Welcome to You’ve Got Time for This, a column where Bon Appétit’s editor in chief Dawn Davis highlights recipes from our archives that are delicious and accessible, and work every time.
The pursuit of art nearly ruined the potluck for me.
Young, curious, and crushing on New York City, I volunteered as a docent at the Museum for African Art. The museum was situated in Soho, at the time one of the coolest neighborhoods in the city, and had been designed by Maya Lin. The staff came not only from the African diaspora but also from Asia, Latin America, Europe and every pocket of America. It offered exactly what I had come to the city seeking: exposure to cultural traditions and people from around the globe.
When the museum’s founder suggested a staff potluck to which even docents were invited, I knew the food would be outstanding and varied. Filipino Adobo, Senegalese peanut stew, and manicotti bursting with the freshest ricotta were all on offer. My plate was full and I was ready to savor everything when a Nigerian staff member walked in and voiced his vehement disapproval, “If I invite you to my home for dinner, I’m not going to ask you to bring your own food,” he said, with a dismissive head shake. Because I’d lived in Africa briefly and experienced outsized hospitality at every turn, his disappointment cut right through me. He was right, I thought. Where’s the hospitality in asking someone to bring food to your dinner party? From that point on, I decided that if you were invited into my own home, I wouldn’t insult you by asking you to cook your own food.
I stood my ground until nearly two decades later, when a bevy of moms convinced me to celebrate the end of the school year with a potluck family dinner at my place. Daunted by the prospect of cooking for 20 adults and 30 kids on my own, I capitulated.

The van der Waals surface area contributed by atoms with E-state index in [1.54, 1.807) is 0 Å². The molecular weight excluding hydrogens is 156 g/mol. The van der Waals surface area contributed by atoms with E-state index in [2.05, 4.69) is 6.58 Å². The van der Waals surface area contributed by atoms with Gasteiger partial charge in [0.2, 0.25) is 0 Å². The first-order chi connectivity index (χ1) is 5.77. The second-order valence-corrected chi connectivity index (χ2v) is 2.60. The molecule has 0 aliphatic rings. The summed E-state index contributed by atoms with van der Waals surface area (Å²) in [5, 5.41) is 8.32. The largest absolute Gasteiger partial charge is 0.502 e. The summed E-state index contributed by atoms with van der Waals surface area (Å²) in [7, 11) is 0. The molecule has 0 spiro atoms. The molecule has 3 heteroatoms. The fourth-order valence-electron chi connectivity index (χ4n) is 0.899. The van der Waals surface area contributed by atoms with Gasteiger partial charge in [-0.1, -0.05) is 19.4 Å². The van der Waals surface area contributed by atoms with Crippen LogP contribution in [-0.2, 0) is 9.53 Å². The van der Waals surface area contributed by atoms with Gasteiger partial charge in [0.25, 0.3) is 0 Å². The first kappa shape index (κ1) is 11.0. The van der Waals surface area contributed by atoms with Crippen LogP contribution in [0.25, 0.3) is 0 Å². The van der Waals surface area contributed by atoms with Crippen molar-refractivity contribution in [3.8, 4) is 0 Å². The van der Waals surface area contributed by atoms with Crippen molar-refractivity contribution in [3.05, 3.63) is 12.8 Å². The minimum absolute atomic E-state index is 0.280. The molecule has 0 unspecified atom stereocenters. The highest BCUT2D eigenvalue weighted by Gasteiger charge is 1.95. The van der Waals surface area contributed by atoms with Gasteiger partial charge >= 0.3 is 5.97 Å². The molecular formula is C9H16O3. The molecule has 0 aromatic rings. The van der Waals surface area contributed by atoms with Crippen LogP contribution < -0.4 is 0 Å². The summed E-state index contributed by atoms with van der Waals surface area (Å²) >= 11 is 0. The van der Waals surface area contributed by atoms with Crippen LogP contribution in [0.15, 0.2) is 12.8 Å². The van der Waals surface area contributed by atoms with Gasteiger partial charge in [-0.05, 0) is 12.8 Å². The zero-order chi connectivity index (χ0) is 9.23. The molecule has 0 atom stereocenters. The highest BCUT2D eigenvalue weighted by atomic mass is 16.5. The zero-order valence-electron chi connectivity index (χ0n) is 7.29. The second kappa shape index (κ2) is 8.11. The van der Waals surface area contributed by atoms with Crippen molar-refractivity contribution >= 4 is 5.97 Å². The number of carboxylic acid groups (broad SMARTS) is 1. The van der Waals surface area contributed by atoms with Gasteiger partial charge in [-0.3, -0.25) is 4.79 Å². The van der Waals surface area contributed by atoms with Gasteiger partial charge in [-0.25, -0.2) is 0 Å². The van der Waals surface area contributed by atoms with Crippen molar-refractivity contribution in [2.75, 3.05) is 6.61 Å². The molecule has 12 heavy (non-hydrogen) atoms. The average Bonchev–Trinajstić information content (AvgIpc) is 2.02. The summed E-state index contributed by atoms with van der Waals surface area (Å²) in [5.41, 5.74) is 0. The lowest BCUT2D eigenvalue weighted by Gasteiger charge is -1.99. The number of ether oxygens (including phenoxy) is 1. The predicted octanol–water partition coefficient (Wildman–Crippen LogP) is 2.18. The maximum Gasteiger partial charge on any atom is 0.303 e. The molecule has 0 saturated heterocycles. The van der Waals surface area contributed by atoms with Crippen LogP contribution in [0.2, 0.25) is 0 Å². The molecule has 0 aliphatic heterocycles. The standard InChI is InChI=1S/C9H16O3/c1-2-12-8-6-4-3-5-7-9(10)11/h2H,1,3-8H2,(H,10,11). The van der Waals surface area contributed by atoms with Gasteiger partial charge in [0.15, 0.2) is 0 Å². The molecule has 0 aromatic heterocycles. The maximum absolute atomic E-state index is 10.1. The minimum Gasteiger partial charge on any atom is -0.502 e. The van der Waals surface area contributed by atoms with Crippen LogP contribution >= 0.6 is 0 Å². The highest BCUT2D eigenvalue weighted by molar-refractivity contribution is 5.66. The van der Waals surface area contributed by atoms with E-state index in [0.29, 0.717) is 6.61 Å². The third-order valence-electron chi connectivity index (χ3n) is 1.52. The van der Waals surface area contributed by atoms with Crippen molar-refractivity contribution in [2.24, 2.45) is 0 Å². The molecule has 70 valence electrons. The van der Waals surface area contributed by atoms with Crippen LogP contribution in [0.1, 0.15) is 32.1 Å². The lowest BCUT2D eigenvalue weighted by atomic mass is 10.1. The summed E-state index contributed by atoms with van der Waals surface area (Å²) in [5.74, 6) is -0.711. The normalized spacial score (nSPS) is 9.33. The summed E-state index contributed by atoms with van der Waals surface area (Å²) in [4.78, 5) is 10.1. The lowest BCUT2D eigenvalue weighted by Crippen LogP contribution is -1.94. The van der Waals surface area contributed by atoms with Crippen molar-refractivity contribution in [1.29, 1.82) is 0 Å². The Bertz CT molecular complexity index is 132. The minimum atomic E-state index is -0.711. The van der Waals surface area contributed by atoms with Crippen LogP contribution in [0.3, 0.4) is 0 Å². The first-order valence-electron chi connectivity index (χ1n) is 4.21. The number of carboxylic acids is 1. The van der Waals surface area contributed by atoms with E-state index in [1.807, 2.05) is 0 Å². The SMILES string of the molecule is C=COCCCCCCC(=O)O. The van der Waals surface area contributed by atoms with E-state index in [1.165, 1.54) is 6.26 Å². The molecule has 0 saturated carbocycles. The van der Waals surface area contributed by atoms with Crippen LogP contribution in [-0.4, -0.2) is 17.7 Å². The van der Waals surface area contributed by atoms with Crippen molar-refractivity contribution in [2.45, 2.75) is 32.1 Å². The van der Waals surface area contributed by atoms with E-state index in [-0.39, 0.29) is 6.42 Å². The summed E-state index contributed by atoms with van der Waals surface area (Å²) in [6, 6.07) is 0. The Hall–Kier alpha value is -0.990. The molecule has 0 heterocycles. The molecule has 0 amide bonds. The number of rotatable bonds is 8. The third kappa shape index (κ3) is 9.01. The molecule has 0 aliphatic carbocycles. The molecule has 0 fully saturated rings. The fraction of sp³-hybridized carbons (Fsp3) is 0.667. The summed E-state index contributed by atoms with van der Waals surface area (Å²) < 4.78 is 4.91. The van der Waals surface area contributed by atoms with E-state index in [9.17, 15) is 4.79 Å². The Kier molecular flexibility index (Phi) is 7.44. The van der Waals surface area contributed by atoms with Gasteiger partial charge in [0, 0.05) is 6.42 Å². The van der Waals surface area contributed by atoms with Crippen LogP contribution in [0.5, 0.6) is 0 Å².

One taste of Troy’s tangy homemade BBQ sauce and LuShawn’s’s super-moist chocolate cake, and I reversed my decades-long rule: You’re not insulting your guests by asking them to cook, I now understood, you’re giving them an opportunity to show off their best, most crowd-pleasing dish.
And that brings me to the subject of my second You’ve Got Time For This, the newsletter in which I scour the archives of Bon Appétit and Epicurious looking for those recipes where the payoff outpaces the effort. When looking for what to take to a small, “we’re all vaxxed” reunion, I discovered Yotam Ottolenghi’s Baked Minty Rice with Feta and Pomegranate Relish. Perfect for any kind of dinner, it’s a particularly elegant addition to a potluck for several reasons. Across cultures and age groups, most everyone loves rice. It complements meat but is vegetarian on its own, and when timed right is easy to serve piping hot instead of lukewarm, which is the fate of most dishes at a potluck. Before setting out, bake the rice for about half an hour, during which time you make the sweet, tangy, herby, and bright relish. (I highly advise getting an olive pitter.) Once at your destination, drain the feta, sprinkle it atop the rice, and broil it. Top it with the relish before serving, and watch your friends enjoy one of the most festive, colorful, and delicious rice dishes I know.
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